Expending Energy on Energy

Energy has moved from an afterthought to a high priority budget item.


Like consumers, companies are feeling the squeeze from rising energy prices. On average, electric rates are rising 15 percent per year. Wholesale natural-gas prices have tripled over the past several years. “As a nation, we’re in the middle of a perfect storm,” says Richard G. Lubinski, president of energy consultant Think Energy Management LLC. “CEOs, COOs, and CFOs realize they are looking at a budget-killer.”

Take Carquest Corp. For years, energy was an afterthought at the auto-parts retailer and distributor. That changed last summer, when the Raleigh, N.C.-based firm learned its $21 million annual energy bill might top $30 million in 2006. Suddenly, energy was a high priority. “To the finance folks, a 25 percent increase sounded like extortion,” recalls Adam Rice, director of energy and facilities management. “We had to learn to manage energy or energy would be managing us.”

Energy consultants were dispatched to Carquest’s 1,500 stores and 43 distribution centers. Thousands of utility bills were scrutinized. Stores and warehouses got energy makeovers. Automatic timers were installed to control heating, lighting, and air-conditioning. Even lowly lightbulbs were swapped for longer-lasting replacements.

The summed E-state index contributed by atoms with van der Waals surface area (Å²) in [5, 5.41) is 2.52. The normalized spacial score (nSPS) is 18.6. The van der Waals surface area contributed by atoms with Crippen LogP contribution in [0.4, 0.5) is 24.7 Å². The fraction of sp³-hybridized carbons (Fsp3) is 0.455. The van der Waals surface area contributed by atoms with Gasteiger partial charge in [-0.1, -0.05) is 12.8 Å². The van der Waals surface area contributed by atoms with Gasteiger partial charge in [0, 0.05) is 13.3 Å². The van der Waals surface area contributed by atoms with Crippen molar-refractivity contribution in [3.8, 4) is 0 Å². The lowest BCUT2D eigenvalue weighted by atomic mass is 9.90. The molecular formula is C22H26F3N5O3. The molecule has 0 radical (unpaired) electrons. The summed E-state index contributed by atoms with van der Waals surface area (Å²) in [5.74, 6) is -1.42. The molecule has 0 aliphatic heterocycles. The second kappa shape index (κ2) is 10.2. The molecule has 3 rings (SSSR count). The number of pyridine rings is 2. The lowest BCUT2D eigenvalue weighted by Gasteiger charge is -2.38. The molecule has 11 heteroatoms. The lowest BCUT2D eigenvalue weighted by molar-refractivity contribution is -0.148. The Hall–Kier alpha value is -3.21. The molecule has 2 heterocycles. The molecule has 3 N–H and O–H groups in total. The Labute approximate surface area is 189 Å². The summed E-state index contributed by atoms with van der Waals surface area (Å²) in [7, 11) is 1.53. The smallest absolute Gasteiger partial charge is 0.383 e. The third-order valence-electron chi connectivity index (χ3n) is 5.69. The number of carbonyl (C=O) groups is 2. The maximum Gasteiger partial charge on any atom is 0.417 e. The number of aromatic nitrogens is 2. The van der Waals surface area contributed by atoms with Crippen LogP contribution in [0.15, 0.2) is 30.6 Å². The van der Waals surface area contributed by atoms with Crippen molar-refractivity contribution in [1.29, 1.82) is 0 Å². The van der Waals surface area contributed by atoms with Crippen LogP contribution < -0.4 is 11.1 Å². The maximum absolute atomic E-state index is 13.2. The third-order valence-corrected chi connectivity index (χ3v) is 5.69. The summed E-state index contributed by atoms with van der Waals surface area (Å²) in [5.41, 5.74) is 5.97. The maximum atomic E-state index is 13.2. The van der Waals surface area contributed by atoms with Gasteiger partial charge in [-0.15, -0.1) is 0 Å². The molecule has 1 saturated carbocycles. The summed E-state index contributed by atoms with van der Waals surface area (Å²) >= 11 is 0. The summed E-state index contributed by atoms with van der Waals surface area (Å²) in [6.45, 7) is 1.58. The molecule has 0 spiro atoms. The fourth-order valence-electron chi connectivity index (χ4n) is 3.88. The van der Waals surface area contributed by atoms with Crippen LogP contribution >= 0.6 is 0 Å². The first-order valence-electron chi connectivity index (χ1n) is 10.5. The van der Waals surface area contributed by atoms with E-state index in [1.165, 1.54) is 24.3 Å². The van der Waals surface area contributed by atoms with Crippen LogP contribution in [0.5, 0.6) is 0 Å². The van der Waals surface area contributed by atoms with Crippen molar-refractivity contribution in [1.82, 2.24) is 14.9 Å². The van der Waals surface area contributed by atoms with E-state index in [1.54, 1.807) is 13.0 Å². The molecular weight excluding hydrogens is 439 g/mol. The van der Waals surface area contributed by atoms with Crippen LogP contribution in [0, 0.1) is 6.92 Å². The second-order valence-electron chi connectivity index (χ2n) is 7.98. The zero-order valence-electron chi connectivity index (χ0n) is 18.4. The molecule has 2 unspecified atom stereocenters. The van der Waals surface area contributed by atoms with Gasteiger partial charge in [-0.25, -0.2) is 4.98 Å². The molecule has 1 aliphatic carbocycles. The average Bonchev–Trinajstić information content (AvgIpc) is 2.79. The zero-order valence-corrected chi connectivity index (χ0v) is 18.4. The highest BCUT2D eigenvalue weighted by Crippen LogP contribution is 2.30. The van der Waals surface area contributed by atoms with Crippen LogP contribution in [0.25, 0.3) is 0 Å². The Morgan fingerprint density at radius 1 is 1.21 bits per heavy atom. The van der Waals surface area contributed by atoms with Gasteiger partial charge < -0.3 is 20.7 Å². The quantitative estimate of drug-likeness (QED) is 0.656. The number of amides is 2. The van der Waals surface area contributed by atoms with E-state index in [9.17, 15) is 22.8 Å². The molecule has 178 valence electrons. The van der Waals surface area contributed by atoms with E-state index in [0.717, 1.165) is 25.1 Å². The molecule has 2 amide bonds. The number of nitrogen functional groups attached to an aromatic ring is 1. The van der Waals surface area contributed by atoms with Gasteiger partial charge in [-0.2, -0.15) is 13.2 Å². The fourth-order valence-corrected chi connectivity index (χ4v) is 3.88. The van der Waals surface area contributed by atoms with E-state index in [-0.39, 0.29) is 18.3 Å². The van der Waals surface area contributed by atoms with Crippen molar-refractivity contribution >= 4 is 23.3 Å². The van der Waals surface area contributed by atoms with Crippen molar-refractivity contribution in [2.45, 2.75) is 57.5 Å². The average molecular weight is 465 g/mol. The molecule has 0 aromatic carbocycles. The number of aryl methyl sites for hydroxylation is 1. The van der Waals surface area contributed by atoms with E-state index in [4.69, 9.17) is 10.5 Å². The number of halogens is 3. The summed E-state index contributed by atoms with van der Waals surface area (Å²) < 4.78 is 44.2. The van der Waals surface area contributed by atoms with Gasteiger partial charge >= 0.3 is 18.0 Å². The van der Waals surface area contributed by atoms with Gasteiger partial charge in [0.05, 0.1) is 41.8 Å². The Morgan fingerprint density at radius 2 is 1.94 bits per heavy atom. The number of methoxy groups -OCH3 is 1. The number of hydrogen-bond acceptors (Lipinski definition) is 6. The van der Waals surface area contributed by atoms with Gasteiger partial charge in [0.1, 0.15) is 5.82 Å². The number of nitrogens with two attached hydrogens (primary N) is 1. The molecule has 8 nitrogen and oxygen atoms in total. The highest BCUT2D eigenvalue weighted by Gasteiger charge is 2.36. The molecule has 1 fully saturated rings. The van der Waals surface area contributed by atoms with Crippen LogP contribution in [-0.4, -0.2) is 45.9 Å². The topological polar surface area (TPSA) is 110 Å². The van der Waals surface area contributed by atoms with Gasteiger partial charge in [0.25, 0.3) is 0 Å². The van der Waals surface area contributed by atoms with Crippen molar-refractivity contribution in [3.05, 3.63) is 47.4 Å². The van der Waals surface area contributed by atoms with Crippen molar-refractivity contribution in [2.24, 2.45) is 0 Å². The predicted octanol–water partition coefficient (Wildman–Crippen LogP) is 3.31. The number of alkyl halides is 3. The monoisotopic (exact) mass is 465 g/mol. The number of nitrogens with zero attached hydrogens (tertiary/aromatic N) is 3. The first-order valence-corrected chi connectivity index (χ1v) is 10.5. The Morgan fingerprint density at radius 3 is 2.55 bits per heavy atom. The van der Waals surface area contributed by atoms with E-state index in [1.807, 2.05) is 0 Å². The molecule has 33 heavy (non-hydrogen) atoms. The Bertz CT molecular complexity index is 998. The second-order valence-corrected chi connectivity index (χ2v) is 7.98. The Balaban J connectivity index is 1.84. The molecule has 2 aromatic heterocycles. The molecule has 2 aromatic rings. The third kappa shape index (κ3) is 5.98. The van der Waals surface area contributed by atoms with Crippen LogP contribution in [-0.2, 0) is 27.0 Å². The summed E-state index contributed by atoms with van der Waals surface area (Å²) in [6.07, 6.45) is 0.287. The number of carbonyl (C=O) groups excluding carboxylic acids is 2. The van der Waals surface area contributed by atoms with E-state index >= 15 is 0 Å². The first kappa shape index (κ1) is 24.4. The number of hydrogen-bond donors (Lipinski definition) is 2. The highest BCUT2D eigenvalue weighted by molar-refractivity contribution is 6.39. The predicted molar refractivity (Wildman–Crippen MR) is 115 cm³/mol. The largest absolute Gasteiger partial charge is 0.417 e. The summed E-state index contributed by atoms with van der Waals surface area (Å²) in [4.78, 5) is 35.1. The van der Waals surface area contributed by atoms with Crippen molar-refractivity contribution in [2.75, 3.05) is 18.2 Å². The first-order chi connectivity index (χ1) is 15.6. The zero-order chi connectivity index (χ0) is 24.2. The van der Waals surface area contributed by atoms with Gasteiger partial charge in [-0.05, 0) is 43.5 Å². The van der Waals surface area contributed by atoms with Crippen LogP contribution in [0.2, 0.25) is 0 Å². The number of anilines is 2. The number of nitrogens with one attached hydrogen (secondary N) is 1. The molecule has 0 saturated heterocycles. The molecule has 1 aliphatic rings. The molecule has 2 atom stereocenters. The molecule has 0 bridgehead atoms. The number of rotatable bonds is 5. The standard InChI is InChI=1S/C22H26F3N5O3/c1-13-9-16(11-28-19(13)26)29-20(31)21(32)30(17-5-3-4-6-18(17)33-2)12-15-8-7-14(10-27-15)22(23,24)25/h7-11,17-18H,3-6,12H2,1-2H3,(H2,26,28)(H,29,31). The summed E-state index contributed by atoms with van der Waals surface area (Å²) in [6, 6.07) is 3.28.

In a similar move, hotelier HEI Hospitality sought to curb its energy bills last year. The effort began with a detailed analysis of energy use at the Norwalk, Conn.-based company’s then 27 hotels. From there, HEI instituted a program to cut usage. In back offices, lights were dimmed or turned off at the end of business; energy-efficient doors were installed to reduce heat loss. “Understanding our consumption was a first, big step,” says CFO Ernie Freedman.

Other firms are turning to Energy Star, a federally backed program that provides information on energy efficiency. One of its tools rates commercial buildings on a scale of 1 to 100, based on a year’s worth of bills for lighting, heating, and cooling. Savings are also being found on the supply side. World Energy Solutions Inc., an online energy broker, conducts reverse auctions for clients seeking electricity or fuel in wholesale and retail markets. Recently, World Energy fielded 38 electronic bids from four suppliers interested in supplying a Massachusetts life-sciences firm. The winning bid was $300,000 lower than the local utility’s.

Still, energy experts say supply savings average only 3 to 5 percent. The other problem, says Rice, is that “electric rates are rising so fast I don’t think we’ve reduced a lot of costs yet.”

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